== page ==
Restarting lifting after orthognathic surgery (or double jaw surgery) for sleep apnea Restarting lifting after orthognathic surgery (or double jaw surgery) for sleep apnea

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Thread: Restarting lifting after orthognathic surgery (or double jaw surgery) for sleep apnea

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    Default Restarting lifting after orthognathic surgery (or double jaw surgery) for sleep apnea

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    In 6 weeks I am going to have orthognathic/jaw surgery for sleep apnea (also know as maxillomandibular advancement, or MMA surgery)
    For now, I am just trying to gain as much muscular bodyweight as possible before surgery, based on this article: Losing Bodyfat or Gaining Muscle Mass | Mark Rippetoe

    I had some questions on lifting post operation that I am hoping someone from the forum that had this surgery or knows about the surgery could help answer.

    1. Compared to exercising, is there anything specific about strength training that could impact jaw surgery recovery that I should talk to my surgeon about me.
    2. Does lifting and using the valsalva maneuver cause more stress on your body compared to cardio that could raise your blood pressure or pulse, or make your recovering blood vessels breathe easier.
    3. Jaw clenching after surgery can cause recovery problems. Is this a common thing most people do when strength training?
    4. Is it fine to press after surgery before the jaw is fully healed in case you hit yourself in the face on the way up?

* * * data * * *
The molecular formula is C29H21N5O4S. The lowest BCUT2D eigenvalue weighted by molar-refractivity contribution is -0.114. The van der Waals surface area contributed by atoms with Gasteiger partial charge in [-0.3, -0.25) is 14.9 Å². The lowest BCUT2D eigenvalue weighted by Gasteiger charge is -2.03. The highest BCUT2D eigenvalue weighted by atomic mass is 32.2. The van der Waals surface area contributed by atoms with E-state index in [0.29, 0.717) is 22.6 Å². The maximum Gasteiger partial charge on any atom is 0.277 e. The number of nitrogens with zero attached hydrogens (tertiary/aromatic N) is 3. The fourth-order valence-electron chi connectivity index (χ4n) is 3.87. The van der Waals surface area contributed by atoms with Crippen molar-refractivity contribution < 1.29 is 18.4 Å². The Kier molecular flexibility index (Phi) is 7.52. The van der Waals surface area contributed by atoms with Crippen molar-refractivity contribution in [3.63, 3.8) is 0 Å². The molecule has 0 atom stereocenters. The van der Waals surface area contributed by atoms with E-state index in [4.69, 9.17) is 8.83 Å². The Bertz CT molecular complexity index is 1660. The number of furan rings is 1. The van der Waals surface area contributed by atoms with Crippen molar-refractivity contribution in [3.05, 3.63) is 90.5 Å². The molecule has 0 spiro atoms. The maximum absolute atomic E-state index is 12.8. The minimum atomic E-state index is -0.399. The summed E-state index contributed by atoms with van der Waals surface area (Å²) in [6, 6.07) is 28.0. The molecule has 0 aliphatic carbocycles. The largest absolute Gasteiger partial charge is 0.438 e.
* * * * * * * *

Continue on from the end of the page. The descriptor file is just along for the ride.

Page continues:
5. Did you continue lifting heavy right up until surgery, or did you take, a couple days/weeks off to make sure it wouldn't hurt surgery recovery?
    6. Any other advice for restarting lifting and jaw surgery?

    Thanks for reading, I hope to bring any of information from this thread to my oral and maxillofacial surgeon to discuss a proper recovery plan.

  2. #2
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    I have absolutely no experience with this.

  3. #3
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    n10
    A two jaw advancement (usually around 1cm) is the most effective surgical treatment for sleep apnea. Your sleep is about to get much better!
    It's also going to change your appearance, especially your profile, so be ready for that.
    Recovery after surgery depends on many variables, such as your age and health, the surgeon, method of surgery (wired shut or not, etc).
    I would continue lifting as usual for the next several weeks, as well as eating as much as possible.
    There is no reason you cannot lift up until surgery day except the fact that your oral intake is going to decrease dramaticlly after surgery, which will make recovery from lifting difficult. Therefore I would probably stop lifting a couple days prior.
    It will take 4-6 weeks (usually) for the bone to heal but you don't have to stop lifting the whole time. I would definitely take 1 week totally off. Depending on how you are doing, you may be able to start some light lifting the second week or third week.